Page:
One month into session and still no pension bill as work goes on crafting a biennium budget

02/02/2018 01:51 PM

FRANKFORT – One month into the 2018 General Assembly 60-day session, there is still no pension bill as budget discussions continue to take place.

Many legislators feel that passing a pension bill must happen before seriously crafting a budget.

Senate President Robert Stivers, R-Manchester, is still hopeful a bill will be in place to vote on soon, but understands that it is a slow and meticulous process.

“I have been told that numerous bills have been sent and so the system is a little bit backlogged because it takes time to read a 200 to 300 page bill, understand the impact, because there are so many nuances, multiple systems, different tiers, different benefits within the respective tiers, it takes a long time to look at that,” Stivers said.

Rep. Steven Rudy, R-Paducah, co-chair of the Budget Preparation and Submission Committee, says that while efforts continue on crafting a pension bill, he and his committee members are working behind the scenes at the addressing the budget.

“Our goal is to get it out of the House quicker than it’s ever gotten out and get our work done in a timely fashion,” Rudy said. “We’ve got groups going into each portion of the budget looking the the governors recommendations and trying to figure out how to make adjustments to those and how to make the best possible document for the commonwealth of Kentucky over the next biennium,” Rudy said.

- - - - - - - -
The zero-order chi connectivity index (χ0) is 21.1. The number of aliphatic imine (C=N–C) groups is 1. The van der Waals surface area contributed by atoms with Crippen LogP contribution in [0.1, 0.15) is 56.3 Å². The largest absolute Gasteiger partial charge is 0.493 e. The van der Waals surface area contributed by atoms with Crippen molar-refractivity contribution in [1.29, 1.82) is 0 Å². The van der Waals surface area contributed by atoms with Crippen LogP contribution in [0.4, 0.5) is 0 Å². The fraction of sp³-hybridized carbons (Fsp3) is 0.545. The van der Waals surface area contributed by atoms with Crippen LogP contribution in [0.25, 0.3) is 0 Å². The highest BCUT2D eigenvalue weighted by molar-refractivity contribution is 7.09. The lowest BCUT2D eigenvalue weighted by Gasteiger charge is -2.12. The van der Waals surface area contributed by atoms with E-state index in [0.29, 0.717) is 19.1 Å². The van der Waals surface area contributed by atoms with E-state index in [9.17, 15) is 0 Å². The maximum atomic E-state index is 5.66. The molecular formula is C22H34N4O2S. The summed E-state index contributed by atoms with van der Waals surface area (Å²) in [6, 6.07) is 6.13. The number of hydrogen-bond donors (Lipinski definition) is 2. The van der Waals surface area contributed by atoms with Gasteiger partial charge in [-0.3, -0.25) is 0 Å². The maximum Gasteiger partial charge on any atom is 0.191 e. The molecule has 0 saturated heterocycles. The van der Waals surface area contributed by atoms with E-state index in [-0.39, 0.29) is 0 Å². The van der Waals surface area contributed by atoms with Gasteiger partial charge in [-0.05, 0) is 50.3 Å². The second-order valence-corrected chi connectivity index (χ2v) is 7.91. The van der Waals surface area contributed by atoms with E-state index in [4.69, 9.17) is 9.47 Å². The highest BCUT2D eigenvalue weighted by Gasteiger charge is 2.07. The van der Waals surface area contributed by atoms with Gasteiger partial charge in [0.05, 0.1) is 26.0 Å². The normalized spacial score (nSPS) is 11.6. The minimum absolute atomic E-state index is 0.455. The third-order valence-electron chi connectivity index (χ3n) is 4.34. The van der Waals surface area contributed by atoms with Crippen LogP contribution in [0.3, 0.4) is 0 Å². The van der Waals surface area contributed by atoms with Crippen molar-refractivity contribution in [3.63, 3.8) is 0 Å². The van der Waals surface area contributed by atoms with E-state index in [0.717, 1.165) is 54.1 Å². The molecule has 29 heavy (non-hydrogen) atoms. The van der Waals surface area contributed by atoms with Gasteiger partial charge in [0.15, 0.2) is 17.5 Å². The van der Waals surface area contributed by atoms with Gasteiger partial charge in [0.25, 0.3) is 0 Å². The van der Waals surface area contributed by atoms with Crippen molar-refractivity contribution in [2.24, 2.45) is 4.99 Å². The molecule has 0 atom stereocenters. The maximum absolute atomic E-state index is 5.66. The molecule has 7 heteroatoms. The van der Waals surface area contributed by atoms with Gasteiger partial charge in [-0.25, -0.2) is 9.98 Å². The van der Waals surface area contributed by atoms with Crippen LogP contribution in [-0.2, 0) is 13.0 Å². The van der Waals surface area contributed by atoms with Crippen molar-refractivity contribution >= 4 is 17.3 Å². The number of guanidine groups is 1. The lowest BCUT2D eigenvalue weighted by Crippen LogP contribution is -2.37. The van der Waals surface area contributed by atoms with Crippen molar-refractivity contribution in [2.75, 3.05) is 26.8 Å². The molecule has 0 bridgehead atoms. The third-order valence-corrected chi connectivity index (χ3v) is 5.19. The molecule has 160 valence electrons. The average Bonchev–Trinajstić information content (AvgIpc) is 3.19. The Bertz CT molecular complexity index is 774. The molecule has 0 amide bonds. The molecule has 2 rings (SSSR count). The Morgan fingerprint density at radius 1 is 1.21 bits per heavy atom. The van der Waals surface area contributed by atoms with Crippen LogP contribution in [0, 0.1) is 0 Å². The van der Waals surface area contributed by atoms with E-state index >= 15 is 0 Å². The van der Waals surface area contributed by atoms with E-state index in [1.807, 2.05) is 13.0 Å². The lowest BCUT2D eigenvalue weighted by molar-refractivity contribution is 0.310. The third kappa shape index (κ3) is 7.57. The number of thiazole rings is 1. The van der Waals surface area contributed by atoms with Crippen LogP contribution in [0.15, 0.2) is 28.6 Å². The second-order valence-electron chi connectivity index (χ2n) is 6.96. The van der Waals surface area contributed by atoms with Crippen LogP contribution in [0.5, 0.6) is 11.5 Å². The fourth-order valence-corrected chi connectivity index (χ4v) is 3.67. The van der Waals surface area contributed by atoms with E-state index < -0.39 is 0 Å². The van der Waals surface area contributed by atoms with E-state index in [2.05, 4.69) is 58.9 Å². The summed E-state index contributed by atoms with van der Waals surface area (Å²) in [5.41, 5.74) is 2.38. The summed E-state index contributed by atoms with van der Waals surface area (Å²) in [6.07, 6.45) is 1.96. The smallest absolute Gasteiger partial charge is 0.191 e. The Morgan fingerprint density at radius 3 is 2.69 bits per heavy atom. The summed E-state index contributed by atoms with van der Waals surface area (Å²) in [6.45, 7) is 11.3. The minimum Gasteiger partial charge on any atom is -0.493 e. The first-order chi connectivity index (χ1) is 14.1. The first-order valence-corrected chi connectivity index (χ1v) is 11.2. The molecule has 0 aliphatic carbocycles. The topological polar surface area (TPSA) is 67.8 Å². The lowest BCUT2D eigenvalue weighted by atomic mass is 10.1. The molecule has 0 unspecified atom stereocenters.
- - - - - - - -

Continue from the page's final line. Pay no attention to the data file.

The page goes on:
For years, Republicans have complained and blamed Democrats when past budget bills came down to the wire.

Now that the GOP is in charge of both chambers, Rudy doesn’t see that happening this year.

“I anticipate, by the end of this month, having it through the House and down to the Senate,” Rudy said.

Rep. Jim Wayne, D-Louisville, says that being in the minority, he and his part members have had next to no input in the budget details, be he has deep concerns about what could be part of the proposal.

“I think the ones that hit home most severely are the education cuts, because the local school boards are going to have to bare $200 million more under the Bevin proposal,” Wayne said. “The other is going to be the retired teachers who do not yet qualify for Medicare, and those people have had insurance paid for by part of the pension process. That is being eliminated in this budget and that id going to be a tremendous burden.”

Gov. Matt Bevin is still confident that legislators will craft and effective pension plan soon.

“The amount of effort that has gone in to dialing something in has been more than i would have been willing to bet any piece of legislation in the lifetime of any of these legislators, perhaps of any legislation in the history of Kentucky,” Bevin said. “Given that reality, I am very confident that what we get would be a good bill.”


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